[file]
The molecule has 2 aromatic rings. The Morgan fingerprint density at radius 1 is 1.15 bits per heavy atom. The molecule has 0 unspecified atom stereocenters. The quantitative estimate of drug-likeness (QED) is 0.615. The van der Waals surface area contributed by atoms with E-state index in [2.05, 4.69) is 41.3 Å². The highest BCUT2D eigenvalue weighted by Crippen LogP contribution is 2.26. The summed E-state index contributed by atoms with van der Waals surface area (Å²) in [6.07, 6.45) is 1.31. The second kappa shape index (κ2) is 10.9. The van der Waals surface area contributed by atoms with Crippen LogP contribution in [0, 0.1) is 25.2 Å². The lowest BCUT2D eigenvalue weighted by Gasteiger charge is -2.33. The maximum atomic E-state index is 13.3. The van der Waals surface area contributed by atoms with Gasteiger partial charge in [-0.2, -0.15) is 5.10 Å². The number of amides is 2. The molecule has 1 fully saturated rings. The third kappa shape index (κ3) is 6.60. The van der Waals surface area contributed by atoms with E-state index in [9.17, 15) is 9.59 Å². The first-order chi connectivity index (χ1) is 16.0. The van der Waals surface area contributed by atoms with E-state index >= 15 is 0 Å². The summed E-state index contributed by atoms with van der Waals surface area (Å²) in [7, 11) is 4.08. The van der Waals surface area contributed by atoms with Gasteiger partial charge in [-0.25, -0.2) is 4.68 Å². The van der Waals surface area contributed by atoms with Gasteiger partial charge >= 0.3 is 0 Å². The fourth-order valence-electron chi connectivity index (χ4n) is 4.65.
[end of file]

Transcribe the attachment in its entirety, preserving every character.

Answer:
The molecule has 2 aromatic rings. The Morgan fingerprint density at radius 1 is 1.15 bits per heavy atom. The molecule has 0 unspecified atom stereocenters. The quantitative estimate of drug-likeness (QED) is 0.615. The van der Waals surface area contributed by atoms with E-state index in [2.05, 4.69) is 41.3 Å². The highest BCUT2D eigenvalue weighted by Crippen LogP contribution is 2.26. The summed E-state index contributed by atoms with van der Waals surface area (Å²) in [6.07, 6.45) is 1.31. The second kappa shape index (κ2) is 10.9. The van der Waals surface area contributed by atoms with Crippen LogP contribution in [0, 0.1) is 25.2 Å². The lowest BCUT2D eigenvalue weighted by Gasteiger charge is -2.33. The maximum atomic E-state index is 13.3. The van der Waals surface area contributed by atoms with Gasteiger partial charge in [-0.2, -0.15) is 5.10 Å². The number of amides is 2. The molecule has 1 fully saturated rings. The third kappa shape index (κ3) is 6.60. The van der Waals surface area contributed by atoms with E-state index in [9.17, 15) is 9.59 Å². The first-order chi connectivity index (χ1) is 16.0. The van der Waals surface area contributed by atoms with E-state index >= 15 is 0 Å². The summed E-state index contributed by atoms with van der Waals surface area (Å²) in [7, 11) is 4.08. The van der Waals surface area contributed by atoms with Gasteiger partial charge in [-0.25, -0.2) is 4.68 Å². The van der Waals surface area contributed by atoms with Gasteiger partial charge >= 0.3 is 0 Å². The fourth-order valence-electron chi connectivity index (χ4n) is 4.65.